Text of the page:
Heart disease research has often circumvented the complications of the menstrual cycle and pregnancy, says new report
Christina Stuwe’s triple bypass open heart surgery in 2018 was a life-saving operation for her Calgary mother.
However, the need for surgery went largely unnoticed by medical professionals, her arrhythmia test results were inconclusive, and she was told to come back in a year.
After Stuwe and her husband sought further tests, including an angiogram, multiple blocked arteries were discovered in her heart. And discovered the fact that she had unwittingly had a heart attack three years before her.
“My heart reaction was really putting everyone off, and they couldn’t really explain it,” Stuwe said.
“Once something was discerned in my mind, even though I knew clearly something was wrong, it seemed to be put off… If I had waited a year, I would have had another heart attack and died.” may have been.”
Stuwe’s experience highlights the struggle of Canada’s healthcare system to provide adequate care for women with cardiovascular disease.
Gender gaps in medical diagnosis and care, research and awareness put women at risk for both heart and brain disease, according to a Heart and Stroke Foundation report released Wednesday.
According to the report, women face different risk factors for heart disease than men due to biological differences, but the medical system historically did not take those differences into account. Inequalities are exacerbated when considering groups that include women of low socioeconomic status, women living in rural and remote areas.
Studies have often circumvented the complications of the menstrual cycle and pregnancy
Heart disease is the leading cause of premature death in Canadian women, says Kara Nellenberg, Ph.D., a clinical scientist at the University of Calgary Cumming School of Medicine who works to prevent heart disease and stroke in young women. .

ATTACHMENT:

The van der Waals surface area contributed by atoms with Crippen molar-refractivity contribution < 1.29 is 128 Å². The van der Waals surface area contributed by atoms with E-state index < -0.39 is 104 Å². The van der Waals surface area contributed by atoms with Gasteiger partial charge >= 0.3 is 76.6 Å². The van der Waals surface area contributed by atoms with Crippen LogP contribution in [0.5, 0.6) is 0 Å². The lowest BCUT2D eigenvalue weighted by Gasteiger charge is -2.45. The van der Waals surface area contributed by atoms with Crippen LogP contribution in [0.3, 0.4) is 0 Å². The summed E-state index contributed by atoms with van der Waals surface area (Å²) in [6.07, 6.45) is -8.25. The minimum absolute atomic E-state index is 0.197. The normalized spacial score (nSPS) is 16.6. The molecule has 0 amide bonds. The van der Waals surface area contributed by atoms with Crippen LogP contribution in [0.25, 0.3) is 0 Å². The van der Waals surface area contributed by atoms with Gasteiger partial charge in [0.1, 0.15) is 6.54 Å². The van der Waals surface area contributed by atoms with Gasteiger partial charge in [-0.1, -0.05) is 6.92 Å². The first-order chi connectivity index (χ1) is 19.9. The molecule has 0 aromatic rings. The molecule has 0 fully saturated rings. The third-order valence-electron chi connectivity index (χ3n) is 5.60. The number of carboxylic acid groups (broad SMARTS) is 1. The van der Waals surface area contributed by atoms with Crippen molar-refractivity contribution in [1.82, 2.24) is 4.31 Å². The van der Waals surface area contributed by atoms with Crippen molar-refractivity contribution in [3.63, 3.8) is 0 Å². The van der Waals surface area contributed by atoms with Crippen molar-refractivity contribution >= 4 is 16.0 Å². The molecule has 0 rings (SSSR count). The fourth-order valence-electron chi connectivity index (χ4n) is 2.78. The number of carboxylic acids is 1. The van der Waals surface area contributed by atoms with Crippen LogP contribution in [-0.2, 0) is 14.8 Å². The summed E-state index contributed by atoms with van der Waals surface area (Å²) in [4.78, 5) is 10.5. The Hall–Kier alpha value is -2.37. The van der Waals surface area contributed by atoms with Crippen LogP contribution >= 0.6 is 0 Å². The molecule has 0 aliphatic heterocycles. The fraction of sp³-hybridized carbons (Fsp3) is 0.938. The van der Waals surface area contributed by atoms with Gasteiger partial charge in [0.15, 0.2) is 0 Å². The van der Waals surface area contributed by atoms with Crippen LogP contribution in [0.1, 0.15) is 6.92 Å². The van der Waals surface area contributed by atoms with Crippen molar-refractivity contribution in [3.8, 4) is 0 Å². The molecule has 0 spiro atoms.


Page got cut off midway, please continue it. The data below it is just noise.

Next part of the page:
In the past, she said, many women-specific cardiovascular studies have been excluded by researchers to avoid dealing with the complications of the menstrual cycle and pregnancy in their studies.
This means that treatments developed to treat heart disease that work for men won’t work for women, Nerenberg said.
“This is because of different biology, hormonal changes, and how it affects drug metabolism, or it can simply affect dosage,” Nerenberg said, adding that women with heart disease He added that he was underdiagnosed with regard to
“Even in Alberta, we know women are getting fewer heart tests and heart medications.”
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Women may experience symptoms differently than men
Some pregnancies can increase the risk of cardiovascular disease, Nerenberg said, highlighting the need for more appropriate and regular screening for women.
She said health care providers as well as women need to be aware that heart disease manifests itself in different ways between men and women.
“We know that many women experience the same symptoms as men with heart disease: chest pain, shortness of breath. and may not be explained in the same way as men.
“As a society as a whole, we need to pay more attention to our body signs, whether it’s for men or women. , we need to pay attention to ourselves,” Stuwe said.